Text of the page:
In the first case, Dreamwaver is the best program.
In the second case, i would recommend "Phase 5 HTML-Editor". It's basically German, but i think there is also an english version in the web.

greets
wadja-host
hey i think you should try phped cos not only does it train you more bout php but also bout html well for starters i recommended you go to sitepoint or w3schools and get some useful tutorials cos from my look of it yu may not really like coding you may be a wysiwyg lover
Vrythramax
Personally I'd start out with a strictly manual editor (Coffeecup for example...there are many others), that can provide you with some tag insight while you are still learning. Notepad is a great editor (I use UltraEdit myself for quick edits), but using it implies you already know all the code to make a page from scratch and modify it later.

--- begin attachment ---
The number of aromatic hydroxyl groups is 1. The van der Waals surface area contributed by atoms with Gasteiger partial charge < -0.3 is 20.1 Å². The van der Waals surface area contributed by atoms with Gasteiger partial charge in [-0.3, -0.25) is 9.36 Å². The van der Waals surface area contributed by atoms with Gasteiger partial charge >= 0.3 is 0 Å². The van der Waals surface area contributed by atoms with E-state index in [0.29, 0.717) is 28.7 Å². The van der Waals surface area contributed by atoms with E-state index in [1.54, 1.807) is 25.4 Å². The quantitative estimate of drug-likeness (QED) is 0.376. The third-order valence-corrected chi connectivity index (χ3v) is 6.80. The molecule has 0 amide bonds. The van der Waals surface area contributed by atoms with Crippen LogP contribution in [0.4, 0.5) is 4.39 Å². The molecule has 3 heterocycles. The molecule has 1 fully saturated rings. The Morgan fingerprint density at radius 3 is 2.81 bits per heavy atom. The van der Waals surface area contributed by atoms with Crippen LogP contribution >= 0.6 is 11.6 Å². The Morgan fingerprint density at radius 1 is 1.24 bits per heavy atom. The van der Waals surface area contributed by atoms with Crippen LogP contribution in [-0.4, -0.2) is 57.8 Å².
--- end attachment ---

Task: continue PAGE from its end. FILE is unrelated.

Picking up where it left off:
Once you become familiar with HTML (or XHTML...whatever) then you can switch over to a visual editor. I say start with the manual one because if you want to add some functionality (javascript, SSI, php includes, etc.) you will have a much better understanding of the underlying source code, and how it works on your page, for when you switch to a visual editor.

Many visual editors produce some very confusing source code, imagine trying to edit a page with absolute positioning from a visual editor by hand if you don't already have a really good understanding of html. Confused
polly-gone
If you are really serious about making websites, consider writing them yourself with a program like HTML-Kit, that way you can make everything EXACTLY how you want it and it would be really easy for you to edit.